DAY TO DAY
Most days saw us all getting up at 6:30am to do duties, which included raking the grounds, cooking breakfast, preparing the boats and cleaning the communal areas. After breakfast, we all grouped together for boat push and prepared for the days diving.
People on first wave would kit up, and be briefed on the dive before heading out. Anyone left on base would help out by filling tanks on the compressors, manning the radio, preparing lunch or learning their fish or coral species.
Diving days usually consisted of 4 waves with 12 divers on each one, this meant that everyone on base managed to get 1 dive everyday and two if your hut was not on kitchen duty.
After all the waves had gone out we'd help to push the boats back on to the beach and de-kit the boats.
Dinner would be served around 6:30pm. Due to the low availability of electricity on base there is NO refrigeration so all meals are vegetarian. After dinner we often played cards, watched films or just chilled out in the communal area. There is a strict 3 beer limit on nights preceding a diving day.
Party nights, however, often saw slightly more alcohol consumption... They also meant a later evening meal, cooked by the staff which included meat!
I had never dived before I went on this volunteering trip and was a little nervous to begin with. The staff are fantastic teachers and very safety conscious. They are focused and enthusiastic. I earned both my Open Water and Advanced Open Water while on camp and now feel very confident while diving!
The coral reefs are beautiful and their protected status means that they are well populated with many different species of fish and coral. Rare species can often be spotted here.
A personal highlight was seeing a Hammerhead shark during my second ever open water dive!
All meals, with the exception of dinner on party nights, is vegetarian. As an avid meat eater I thought this would be a problem, but I honestly didn't miss meat at all. The quality of meals really depends on how keen you are to make it. There is a helpful recipe book to get you started if you are unsure on how to go about it and the other volunteers are very enthusiastic. I felt that the quality of the food was fantastic during my 2 month stay in Mexico.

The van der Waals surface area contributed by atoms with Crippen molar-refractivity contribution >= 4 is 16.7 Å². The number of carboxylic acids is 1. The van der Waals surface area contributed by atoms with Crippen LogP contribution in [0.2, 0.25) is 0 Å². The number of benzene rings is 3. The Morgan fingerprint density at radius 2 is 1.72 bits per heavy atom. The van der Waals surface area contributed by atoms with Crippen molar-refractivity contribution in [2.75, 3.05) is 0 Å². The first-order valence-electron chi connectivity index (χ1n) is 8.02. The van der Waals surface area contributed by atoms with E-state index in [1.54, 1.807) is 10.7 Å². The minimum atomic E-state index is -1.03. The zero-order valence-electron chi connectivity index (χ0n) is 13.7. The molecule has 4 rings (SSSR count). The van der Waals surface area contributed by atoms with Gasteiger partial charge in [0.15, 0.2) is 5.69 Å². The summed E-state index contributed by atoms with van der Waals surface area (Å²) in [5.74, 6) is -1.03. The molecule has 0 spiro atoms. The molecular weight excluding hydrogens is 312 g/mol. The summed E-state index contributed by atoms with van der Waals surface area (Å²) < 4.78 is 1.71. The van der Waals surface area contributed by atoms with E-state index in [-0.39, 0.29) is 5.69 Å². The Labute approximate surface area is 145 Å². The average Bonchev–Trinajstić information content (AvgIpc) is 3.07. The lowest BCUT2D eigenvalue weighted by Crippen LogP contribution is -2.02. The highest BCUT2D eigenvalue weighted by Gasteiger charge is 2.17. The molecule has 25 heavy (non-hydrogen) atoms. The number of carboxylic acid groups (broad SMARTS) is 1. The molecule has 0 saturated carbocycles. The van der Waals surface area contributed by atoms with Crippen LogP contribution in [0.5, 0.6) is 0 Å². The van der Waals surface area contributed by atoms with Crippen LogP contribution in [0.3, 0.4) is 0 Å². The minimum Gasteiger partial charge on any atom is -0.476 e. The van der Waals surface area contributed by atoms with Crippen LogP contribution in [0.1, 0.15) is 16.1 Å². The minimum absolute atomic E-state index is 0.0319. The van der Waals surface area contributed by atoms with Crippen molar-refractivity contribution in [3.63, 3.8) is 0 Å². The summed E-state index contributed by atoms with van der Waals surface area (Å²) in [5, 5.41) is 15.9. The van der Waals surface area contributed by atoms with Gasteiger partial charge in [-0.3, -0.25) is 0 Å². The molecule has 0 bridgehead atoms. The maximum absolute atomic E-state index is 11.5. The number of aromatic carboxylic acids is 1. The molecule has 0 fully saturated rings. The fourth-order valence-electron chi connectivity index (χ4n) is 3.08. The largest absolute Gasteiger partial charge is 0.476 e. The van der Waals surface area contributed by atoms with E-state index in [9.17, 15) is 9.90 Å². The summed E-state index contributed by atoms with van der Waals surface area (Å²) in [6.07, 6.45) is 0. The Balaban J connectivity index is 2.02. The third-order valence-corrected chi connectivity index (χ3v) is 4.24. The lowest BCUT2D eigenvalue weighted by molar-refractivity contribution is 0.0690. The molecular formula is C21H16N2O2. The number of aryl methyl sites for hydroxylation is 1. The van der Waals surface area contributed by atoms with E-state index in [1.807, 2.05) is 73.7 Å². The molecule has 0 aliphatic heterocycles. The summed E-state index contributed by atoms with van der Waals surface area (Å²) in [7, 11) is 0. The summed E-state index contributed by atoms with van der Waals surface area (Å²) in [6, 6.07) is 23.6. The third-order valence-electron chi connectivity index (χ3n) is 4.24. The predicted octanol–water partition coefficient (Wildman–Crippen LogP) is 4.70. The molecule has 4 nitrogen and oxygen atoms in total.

On base health and safety is the number one priority, this means that occasionally it can be frustrating if a diving day is called off for what feels like only a little wind or a small amount of swell. However this does mean that EVERY dive is a safe dive. I never in danger while I was diving with GVI.
The general area I visited in Mexico, Quinatana Roo, was very safe. There is a strong police and army presence which is there to make you feel safe.
The cost may seem high at first glance but factoring in the number of dives, the qualifications and the quality of instruction. The diving itself makes it worth while. Let's not forget either that you will be living on a tropical beach in a beautiful country!
The local town, Tulum, is a vibrant but small urban area. We found that all our needs could be met there. There were a variety of bars and restaurants as well as an internet cafe, the hotels are reasonably priced. We recommend the Hotel Maya and Chilam Balam, both of which are secure, well priced and comfortable.
Playa del Carmen and Cancun both offer a more urban break for those that desire it. You should be aware though that the prices go up for everything in both these places.
PLAYA DEL CARMEN
Hostel 615 (Located on 6th and 15th)
-Friendly family owned
-Recommended by GVI
5th Avenue runs close to the beach, most of the bars, restaurants and clubs are on or near this street. (200-400 pesos for club entry)
-Much more expensive
-Hotels and Hostels in the downtown area (near the bus station) offer more reasonably priced beds, the Hotel district itself is very expensive and even more so at night. (700-900 pesos for entry to clubs)
-The Hotel district can be reached from downtown using the buses for approx 30 peso and the beach is free to use. Cancun beach is by far the best & busiest beach we visited.
Bring a camera, preferably a waterproof one. Invest in a GoPro if you can afford it.
Bring a BOX mosquito net, as these are the only ones that fit the beds.
Learn as much as you can about the topic you are given to study, the more you know the faster you will be able to monitor.